Down Payment and Closing Costs Depend on the Loan Program, the Area, Type of Property, and Other Factors
There are closing costs that exist in one county but not another. Closing Costs will vary from state to state and county to county. Here are examples of closing costs borrowers can incur on a home closing:
- Title charges
- Recording fees
- Transfer stamps
- Property taxes to pay for the year-to-date due
- A mortgage interest that is from the closing date to the first payment due date of the new mortgage
- Mortgage Loan Origination fees
- Attorney Fees
- Appraisal And Inspection Fees
- Survey Fees
- Upfront mortgage insurance
- Upfront private mortgage insurance
- Pre-Paid: Escrows for taxes and insurance
- Discount Points to lower mortgage rates
- The document, Processing, And/Or Underwriting Fees
- One-year homeowners insurance fees
HUD Seller Concession Guidelines Versus Other Loan Programs
Each individual loan program has different closing costs. For example, FHA is mortgage expensive due to FHA Upfront mortgage insurance premium of 1.75%. However, the upfront FHA MIP can be rolled into the loan. The borrower does not need to worry about bringing the cash to close for the FHA MIP. There are many instances where the closing costs on FHA loans can be more than the 3.5% down payment required on the home purchase.
DTI Ratio And DownPayment
The DTI ratio is a crucial measurement that your bank uses to compute the maximum amount of money you may borrow. The DTI ratio compares your total monthly debts (for example, your mortgage payments inclusive of insurance and property tax payments) to your monthly pre-tax income.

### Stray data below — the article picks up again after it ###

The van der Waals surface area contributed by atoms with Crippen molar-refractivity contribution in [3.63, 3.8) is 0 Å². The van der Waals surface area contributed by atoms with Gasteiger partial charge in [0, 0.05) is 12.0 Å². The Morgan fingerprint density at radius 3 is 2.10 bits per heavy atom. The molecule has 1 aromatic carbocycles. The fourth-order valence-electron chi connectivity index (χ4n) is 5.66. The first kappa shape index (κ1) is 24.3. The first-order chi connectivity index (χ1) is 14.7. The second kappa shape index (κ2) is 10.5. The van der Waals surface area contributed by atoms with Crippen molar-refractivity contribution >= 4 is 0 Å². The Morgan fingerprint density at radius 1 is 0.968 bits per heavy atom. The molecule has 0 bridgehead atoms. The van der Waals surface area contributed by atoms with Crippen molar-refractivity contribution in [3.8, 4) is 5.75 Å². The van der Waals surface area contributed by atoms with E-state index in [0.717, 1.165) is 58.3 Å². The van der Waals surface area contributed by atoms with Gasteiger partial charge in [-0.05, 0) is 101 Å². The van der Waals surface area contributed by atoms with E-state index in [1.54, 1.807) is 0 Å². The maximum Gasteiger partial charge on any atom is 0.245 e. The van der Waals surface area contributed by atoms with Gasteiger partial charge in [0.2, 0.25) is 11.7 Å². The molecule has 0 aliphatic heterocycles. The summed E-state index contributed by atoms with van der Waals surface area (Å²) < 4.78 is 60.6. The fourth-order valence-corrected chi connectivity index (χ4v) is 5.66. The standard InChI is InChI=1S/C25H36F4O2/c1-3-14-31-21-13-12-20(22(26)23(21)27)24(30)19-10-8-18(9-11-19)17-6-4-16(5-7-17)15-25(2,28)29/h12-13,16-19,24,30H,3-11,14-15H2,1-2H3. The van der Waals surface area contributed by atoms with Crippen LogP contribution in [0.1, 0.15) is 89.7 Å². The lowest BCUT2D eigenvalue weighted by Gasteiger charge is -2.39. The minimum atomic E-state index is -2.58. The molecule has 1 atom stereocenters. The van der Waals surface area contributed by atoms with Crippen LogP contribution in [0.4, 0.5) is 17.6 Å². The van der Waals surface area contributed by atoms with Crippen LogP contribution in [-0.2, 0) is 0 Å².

If your monthly mortgage payment (with insurance and taxes) is $1,460 a month and you have a monthly income of $5,500 before taxes, your DTI is 28%. (1460 / 5500 = 0.265)
You can go backward and calculate and estimate your closing costs, downpayment, and monthly mortgage payment by multiplying your monthly income by 0.265. The $1,457 would be your monthly mortgage payment to get a 26.5% DTI. (5500 x 0.265 = 1457)
Seller’s Concession Contribution Allowance Mortgage Loan Programs
The number of sellers’ concessions allowed depends on each individual loan program:
- HUD allows up to 6% Sellers Concessions by sellers to contribute towards buyers closing costs
- VA allows up to 4% Sellers Concessions by sellers to contribute to buyer’s closing costs
- USDA permits up to 6%
- Fannie Mae and Freddie Mac permits up to 3% sellers concessions for primary and second homes
- 2% sellers concessions for investment property loans
Help With Closing Costs On Home Loans
There are two possible solutions for a home buyer with an FHA mortgage to seek help in covering his home purchase closing costs. First, borrowers can ask the seller for a seller concession, or seller contribution to assist the buyer with the closing costs of the home purchase. HUD permits home sellers to contribute up to 6% toward the buyer’s closing costs.
If the closing costs do not cost the whole 6%, the buyer cannot keep the difference and the difference goes back to the seller. If the seller is not willing to provide a seller’s concession or seller contribution, the borrower can have the lender pay the closing costs in return for taking a higher interest rate. The borrower may pay an extra 0.25% to 0.50% higher rate in lieu of getting a lender credit towards paying for closing costs.